Todor Manchev’s American Dream

Tennis is played for a variety of reasons, including competition, relaxation, exercise or collegiate recruitment. But for Todor Manchev, Paly’s tennis coach and owner of Tennis Town and Country, the sport has given him hope during his time in the army, allowed him to escape a strict Communist country and imbued him with the tools to pursue a new life that allows him to impart his knowledge of the sport onto others. Born in Bulgaria during the rule of the oppressive Bulgarian Communist Party, Manchev pursued tennis as a ticket out of a dangerous country in which the government hunted down and killed anyone who spoke freely.

“My dad had me start playing at around 8 years old because he thought it was the best way to escape from a communist country,” Manchev said.

Manchev quickly rose to the forefront of Bulgarian tennis, and began practicing for hours each day. By age 14, tennis soon became much more than a game. The sport was providing him with opportunities beyond the reach of most Bulgarians.  At the time, traveling outside the country was stric   prohibited, but as a tennis player, Manchev was allowed to travel internationally for tournaments and major events.

“I was once ranked fourth in Bulgaria, which helped me travel around Western Europe while my parents [had to stay in Bulgaria].” Manchev said.

However, it soon became time for the next stage of Manchev’s life. The Communist Bulgarian regime had a mandatory military service policy for men between the ages of 18 and 27, and Manchev was forced to leave home.

“It was dramatic. It felt as though I was entering jail,” Manchev said. “Cleaning the floor in the middle of the night, doing 5 a.m. PTs [Physical Training], then battle drills.”

The Bulgarian Army at the time was in a state of chaos. A corrupt organization at the time, it was well-known for excessive punishments, such as brutally arresting those who mocked former dictator Todor Zhivkov’s accent.

Manchev saw his fair share of army mishaps while enlisted. He described going to the range and noticing an officer tightly holding each soldier’s gun as they shot at targets. When he asked his commander why this was the case, the commander replied that it was to prevent soldiers from turning around and shooting and thus murdering their commanding officers.

Another time, a fellow soldier was playing with his gun out of boredom. He pulled the trigger, accidentally shooting another soldier in the leg.

Tennis soon came to rescue Manchev from the perils of the army. As a top player in Bulgaria, he was excused from standard military duties and was put in the “Sport Army,” a branch of the armed forces for elite athletes. This army had the duty of keeping peace in the cities of Bulgaria, and as a result was significantly more hospitable than other army posts.

Manchev was excused from much of the army’s training to practice, and would often play tennis early in the morning with his army commanders and generals. Nevertheless, he quickly acquired a distaste for the strictness and rigor of army life.

“The Sport Army was closer to home and [had] better conditions, which made it better,” Manchev said. “The army overall was a waste of time, but it does build character.”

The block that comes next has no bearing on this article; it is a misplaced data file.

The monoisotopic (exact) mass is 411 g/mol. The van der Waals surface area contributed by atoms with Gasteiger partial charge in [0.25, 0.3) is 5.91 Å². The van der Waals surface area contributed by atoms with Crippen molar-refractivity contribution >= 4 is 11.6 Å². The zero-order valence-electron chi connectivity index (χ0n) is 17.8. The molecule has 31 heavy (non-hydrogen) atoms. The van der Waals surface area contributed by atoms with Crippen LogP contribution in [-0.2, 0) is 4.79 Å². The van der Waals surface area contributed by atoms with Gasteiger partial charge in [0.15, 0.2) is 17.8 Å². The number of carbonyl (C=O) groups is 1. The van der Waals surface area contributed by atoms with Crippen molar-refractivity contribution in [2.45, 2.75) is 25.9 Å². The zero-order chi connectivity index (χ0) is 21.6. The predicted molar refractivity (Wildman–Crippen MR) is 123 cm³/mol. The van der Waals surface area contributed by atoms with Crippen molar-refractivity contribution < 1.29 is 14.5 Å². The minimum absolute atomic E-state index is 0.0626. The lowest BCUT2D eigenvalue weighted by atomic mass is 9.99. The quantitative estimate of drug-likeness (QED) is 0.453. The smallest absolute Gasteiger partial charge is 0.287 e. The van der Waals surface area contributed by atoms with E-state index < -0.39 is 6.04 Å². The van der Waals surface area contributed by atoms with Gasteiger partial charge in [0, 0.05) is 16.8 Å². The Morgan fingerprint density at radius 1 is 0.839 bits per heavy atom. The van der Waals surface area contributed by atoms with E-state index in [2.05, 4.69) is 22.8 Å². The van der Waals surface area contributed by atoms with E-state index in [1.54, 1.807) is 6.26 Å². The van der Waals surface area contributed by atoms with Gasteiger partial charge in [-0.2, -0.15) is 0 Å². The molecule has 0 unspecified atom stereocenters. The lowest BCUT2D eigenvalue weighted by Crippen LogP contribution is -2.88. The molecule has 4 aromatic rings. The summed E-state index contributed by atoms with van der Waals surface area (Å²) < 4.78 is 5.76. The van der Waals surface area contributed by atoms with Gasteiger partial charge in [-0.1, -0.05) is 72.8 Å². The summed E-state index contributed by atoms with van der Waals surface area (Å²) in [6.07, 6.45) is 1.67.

It was this character that gave Manchev courage to take a leap of faith in 1998 and  decide to come to the United States. He had previously visited America for tennis tournaments, and his decision to move was largely influenced by the Bulgarian perception of the country across the Atlantic.

“The U.S. in those days had a paradise-like image among Bulgarians,” Manchev said. “We all dreamed about coming here. We had this image of a life full of opportunities.”

Manchev immigrated to the U.S. in 1998, and he soon found out that the U.S. was not exactly the paradise that was advertised. The difference in culture was hard to deal with.

“When I first came to the U.S., I was excited, but at the same time colliding cultures did affect my confidence,” Manchev said.

He began playing tennis tournaments, taking classes at California State University at Hayward, and started coaching in his free time. His days became busy, and coaching allowed him to relieve stress while providing him with a steady source of income.

“Coaching was the best job I could get, as it had good pay and little competition,” Manchev said. “There were no job opportunities in those days.”

Manchev began coaching local students, and quickly developed a reputation for being the best tennis coach in the area.

“As a coach, Todor is more laid-back than most,” said sophomore and JV player Nishant Patwardhan.  “But that doesn’t mean he doesn’t care. He places no stress on the players and pushes them to get better.”

His excellent coaching and drive to help others improve is never lost in his students, and as a result, he has become one of the most sought after coaches in the Bay Area.

“Todor knows the game of tennis very well, but he also knows how to coach,” said freshman Neil Kapoor. “He isn’t the coach who yells the most, but he’s the coach whose students win the most.”

After making a name as a coach, Manchev opened Tennis Town and Country in 2009. The shop offers a variety of tennis equipment and has become a premier establishment, serving both Stanford tennis teams, Paly tennis players and many others who enjoy playing the sport of tennis. Yet another product of Manchev’s hard work and relentless drive, a quick look at the shop’s Yelp page reveals an endless barrage of five-star reviews and lengthy paragraphs about family service, great quality and affordability.

Manchev’s story is neither simple nor easy. It began in a country that hunted down free thinkers, and continues today in the land of the free. But this is this type of story that Americans must cherish, because it is an example of the “American Dream that make this country great.